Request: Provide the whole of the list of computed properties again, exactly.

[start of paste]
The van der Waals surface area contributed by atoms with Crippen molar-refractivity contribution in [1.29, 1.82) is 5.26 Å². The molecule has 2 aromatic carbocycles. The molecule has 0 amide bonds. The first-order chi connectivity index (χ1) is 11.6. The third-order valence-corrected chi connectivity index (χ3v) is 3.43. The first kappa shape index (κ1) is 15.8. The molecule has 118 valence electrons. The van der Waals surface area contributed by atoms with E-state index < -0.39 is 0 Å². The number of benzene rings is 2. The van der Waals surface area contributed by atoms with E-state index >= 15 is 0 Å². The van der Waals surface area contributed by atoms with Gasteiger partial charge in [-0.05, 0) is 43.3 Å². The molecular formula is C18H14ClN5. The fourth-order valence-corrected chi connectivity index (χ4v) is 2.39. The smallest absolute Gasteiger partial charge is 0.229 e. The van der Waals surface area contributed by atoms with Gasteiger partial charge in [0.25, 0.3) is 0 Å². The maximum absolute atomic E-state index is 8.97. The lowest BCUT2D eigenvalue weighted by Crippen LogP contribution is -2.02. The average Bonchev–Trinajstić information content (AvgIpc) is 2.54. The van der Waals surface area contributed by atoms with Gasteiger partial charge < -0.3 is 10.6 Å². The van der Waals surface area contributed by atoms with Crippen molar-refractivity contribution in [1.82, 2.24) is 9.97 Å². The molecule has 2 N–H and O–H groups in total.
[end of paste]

The van der Waals surface area contributed by atoms with Crippen molar-refractivity contribution in [1.29, 1.82) is 5.26 Å². The molecule has 2 aromatic carbocycles. The molecule has 0 amide bonds. The first-order chi connectivity index (χ1) is 11.6. The third-order valence-corrected chi connectivity index (χ3v) is 3.43. The first kappa shape index (κ1) is 15.8. The molecule has 118 valence electrons. The van der Waals surface area contributed by atoms with E-state index < -0.39 is 0 Å². The number of benzene rings is 2. The van der Waals surface area contributed by atoms with E-state index >= 15 is 0 Å². The van der Waals surface area contributed by atoms with Gasteiger partial charge in [-0.05, 0) is 43.3 Å². The molecular formula is C18H14ClN5. The fourth-order valence-corrected chi connectivity index (χ4v) is 2.39. The smallest absolute Gasteiger partial charge is 0.229 e. The van der Waals surface area contributed by atoms with Gasteiger partial charge in [0.25, 0.3) is 0 Å². The maximum absolute atomic E-state index is 8.97. The lowest BCUT2D eigenvalue weighted by Crippen LogP contribution is -2.02. The average Bonchev–Trinajstić information content (AvgIpc) is 2.54. The van der Waals surface area contributed by atoms with Gasteiger partial charge < -0.3 is 10.6 Å². The van der Waals surface area contributed by atoms with Crippen molar-refractivity contribution in [1.82, 2.24) is 9.97 Å². The molecule has 2 N–H and O–H groups in total.